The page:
Maternal Behavior Problems

Maternal Behavior Problems – An Overview

  • Abnormal maternal behavior is either excessive maternal behavior in the absence of newborns (more common in cats than dogs) or deficient maternal behavior in the presence of the dam’s own newborns (more common in dogs than cats)
  • The female dog is known as the “bitch” or the “dam” and the female cat is known as the “queen”

Genetics

  • No genetic basis has been identified in dogs and cats, but a breed tendency in Jack Russell terriers indicates that a genetic component may be involved
  • Genetic models of deficient maternal behavior in mice have been identified; the genes responsible for deficient maternal behavior in mice are imprinted paternally—if this situation is true in dogs and cats, one would expect that rejecting mothers were normally mothered themselves, but their grandmother may have been deficient
  • The genetic basis should be investigated in dogs and cats

Signalment/Description of Pet

Species

  • Dogs
  • Cats

Breed Predilections

  • Poor maternal behavior may be more common in Jack Russell terriers and cocker spaniels than in other breeds of dog, but no quantitative study has proven this observation

Mean Age and Range

  • No particular age at risk, but first-time mothers (known as “primiparous females”) and older bitches seem to be at risk of deficient maternal behavior

Predominant Sex

  • Female generally, but some males may allow suckling behavior

Signs/Observed Changes in the Pet

Deficient Maternal Behavior

  • Absent maternal behavior; the mother simply abandons her offspring—this is most apt to occur after cesarean section

Poor Maternal Behavior

  • The mother stays with her offspring but will not allow them to nurse
  • The mother may show inadequate retrieval of young, insufficient cleaning of the young, or failure to stimulate elimination (urination and/or defecation) by the young
  • The bitch carries the puppies from place-to-place without settling down or, in the most extreme form, kills some or all of her litter

Abnormal Maternal Behavior

  • The bitch or queen may allow her offspring to suckle, but kills her offspring either at birth or over a period of days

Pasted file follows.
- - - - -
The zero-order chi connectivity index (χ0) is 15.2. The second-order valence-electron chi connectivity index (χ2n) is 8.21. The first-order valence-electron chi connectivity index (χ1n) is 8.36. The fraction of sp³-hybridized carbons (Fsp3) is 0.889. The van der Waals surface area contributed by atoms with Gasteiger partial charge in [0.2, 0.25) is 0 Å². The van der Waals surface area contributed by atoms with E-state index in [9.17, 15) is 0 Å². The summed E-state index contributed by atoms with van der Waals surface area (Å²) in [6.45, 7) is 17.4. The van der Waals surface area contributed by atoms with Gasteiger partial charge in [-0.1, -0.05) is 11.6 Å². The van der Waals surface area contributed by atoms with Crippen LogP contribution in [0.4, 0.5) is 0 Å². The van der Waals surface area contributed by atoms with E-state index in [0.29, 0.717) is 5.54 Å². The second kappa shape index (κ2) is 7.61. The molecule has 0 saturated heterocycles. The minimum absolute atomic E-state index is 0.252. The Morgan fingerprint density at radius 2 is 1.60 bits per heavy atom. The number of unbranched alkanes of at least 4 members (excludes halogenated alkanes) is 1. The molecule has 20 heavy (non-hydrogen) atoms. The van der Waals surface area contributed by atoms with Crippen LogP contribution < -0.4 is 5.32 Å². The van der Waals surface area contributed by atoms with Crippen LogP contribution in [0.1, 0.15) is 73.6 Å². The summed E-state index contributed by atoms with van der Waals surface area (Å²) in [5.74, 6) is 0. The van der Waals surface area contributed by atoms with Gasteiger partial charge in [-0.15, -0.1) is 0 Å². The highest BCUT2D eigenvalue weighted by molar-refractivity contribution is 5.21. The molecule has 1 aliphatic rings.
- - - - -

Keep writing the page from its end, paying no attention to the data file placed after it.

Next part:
• Occasionally the bitch, or more rarely the queen, will abandon or attack her offspring, if it has changed in odor or appearance
  • A female may be disturbed by another animal or by people and can redirect her aggression to her offspring
  • A bitch accidentally may disembowel or even consume offspring completely while eating the fetal membranes (placenta) and umbilical cord; this should be distinguished from normal licking, which can be quite vigorous, even to the point of dislodging the puppy from a nipple

Maternal Aggression

  • Cats (queens) with kittens may be aggressive to other animals, especially dogs in the same household
  • Dogs (bitches) with puppies may be aggressive to unfamiliar people or even to familiar people, especially if they have low levels of calcium in their blood (condition known as “hypocalcemia”)

Excessive Maternal Behavior

  • The “pseudopregnant” bitch or bitch spayed during the latter phase of the estrous or heat cycle may show signs of a false pregnancy; she attempts to nurse and guards inanimate objects (stuffed animals or even leashes)
  • The pseudopregnant bitch may have breast or mammary development and may be producing milk (lactating)
  • The newly spayed queen may steal kittens from a nursing queen; queens also may produce milk (lactate) if suckled, following the spay (ovariohysterectomy)

Causes

  • The presence of kittens in the environment of the recently spayed cat is a risk factor for excessive maternal behavior and kitten stealing
  • The risk of excessive carrying of puppies, redirected aggression, or even cannibalism is increased if other dogs or too many people are present in the nest area
  • First-time mothers (primiparous females) or those delivered by cesarean section (c-section) are at higher risk than mothers that have delivered previous litters (known as “multiparous females”) or naturally delivering females
  • Large litter of kittens or sick offspring

Treatment

Health Care

  • Normal health care

Diet

  • Adequate diet for nursing bitches and queens to meet energy demands
  • Restricted diets for pets with false pregnancies (known as “pseudocyesis”), to discourage lactation and diminish milk production
  • In the case of deficient maternal behavior, the bitch or queen should be fed free choice (known as “ad libitum”) to encourage lactation

Surgery

  • Delay spaying for 4 months post-estrus to avoid post-spaying maternal behavior and its accompanying aggression
  • Spaying avoids future excessive maternal behavior in the absence of young

Medications

Medications presented in this section are intended to provide general information about possible treatment. The treatment for a particular condition may evolve as medical advances are made; therefore, the medications should not be considered as all inclusive:

Excessive Maternal Behavior

  • Mibolerone (Cheque Drops) was the drug of choice for bitches with false pregnancies or those exhibiting maternal behavior and lactation following spaying; mibolerone inhibits prolactin (the hormone that stimulates secretion of milk) and thereby inhibits lactation; this medication is no longer available commercially and is available only at some compounding pharmacies